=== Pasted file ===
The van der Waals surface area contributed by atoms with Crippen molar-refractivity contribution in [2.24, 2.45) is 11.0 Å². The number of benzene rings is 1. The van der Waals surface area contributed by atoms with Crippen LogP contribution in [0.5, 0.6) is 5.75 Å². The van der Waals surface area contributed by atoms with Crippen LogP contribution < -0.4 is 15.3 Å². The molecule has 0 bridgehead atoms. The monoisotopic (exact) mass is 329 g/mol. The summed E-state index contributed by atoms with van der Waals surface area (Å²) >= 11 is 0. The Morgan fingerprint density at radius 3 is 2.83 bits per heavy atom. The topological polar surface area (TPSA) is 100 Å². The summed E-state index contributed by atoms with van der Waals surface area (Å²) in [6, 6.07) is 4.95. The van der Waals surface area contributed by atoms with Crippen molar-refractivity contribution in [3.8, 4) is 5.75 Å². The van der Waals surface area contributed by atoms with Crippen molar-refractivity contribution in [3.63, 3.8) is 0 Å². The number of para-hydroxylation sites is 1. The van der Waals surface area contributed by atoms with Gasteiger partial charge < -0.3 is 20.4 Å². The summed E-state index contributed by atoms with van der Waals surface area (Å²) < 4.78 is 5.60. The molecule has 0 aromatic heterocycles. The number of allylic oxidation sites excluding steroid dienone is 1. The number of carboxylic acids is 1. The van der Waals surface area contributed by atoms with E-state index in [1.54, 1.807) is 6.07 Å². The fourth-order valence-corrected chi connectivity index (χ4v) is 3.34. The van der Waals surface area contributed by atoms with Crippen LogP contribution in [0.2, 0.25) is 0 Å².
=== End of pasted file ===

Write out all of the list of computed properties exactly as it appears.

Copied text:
The van der Waals surface area contributed by atoms with Crippen molar-refractivity contribution in [2.24, 2.45) is 11.0 Å². The number of benzene rings is 1. The van der Waals surface area contributed by atoms with Crippen LogP contribution in [0.5, 0.6) is 5.75 Å². The van der Waals surface area contributed by atoms with Crippen LogP contribution < -0.4 is 15.3 Å². The molecule has 0 bridgehead atoms. The monoisotopic (exact) mass is 329 g/mol. The summed E-state index contributed by atoms with van der Waals surface area (Å²) >= 11 is 0. The Morgan fingerprint density at radius 3 is 2.83 bits per heavy atom. The topological polar surface area (TPSA) is 100 Å². The summed E-state index contributed by atoms with van der Waals surface area (Å²) in [6, 6.07) is 4.95. The van der Waals surface area contributed by atoms with Crippen molar-refractivity contribution in [3.8, 4) is 5.75 Å². The van der Waals surface area contributed by atoms with Crippen molar-refractivity contribution in [3.63, 3.8) is 0 Å². The number of para-hydroxylation sites is 1. The van der Waals surface area contributed by atoms with Gasteiger partial charge < -0.3 is 20.4 Å². The summed E-state index contributed by atoms with van der Waals surface area (Å²) < 4.78 is 5.60. The molecule has 0 aromatic heterocycles. The number of allylic oxidation sites excluding steroid dienone is 1. The number of carboxylic acids is 1. The van der Waals surface area contributed by atoms with E-state index in [1.54, 1.807) is 6.07 Å². The fourth-order valence-corrected chi connectivity index (χ4v) is 3.34. The van der Waals surface area contributed by atoms with Crippen LogP contribution in [0.2, 0.25) is 0 Å².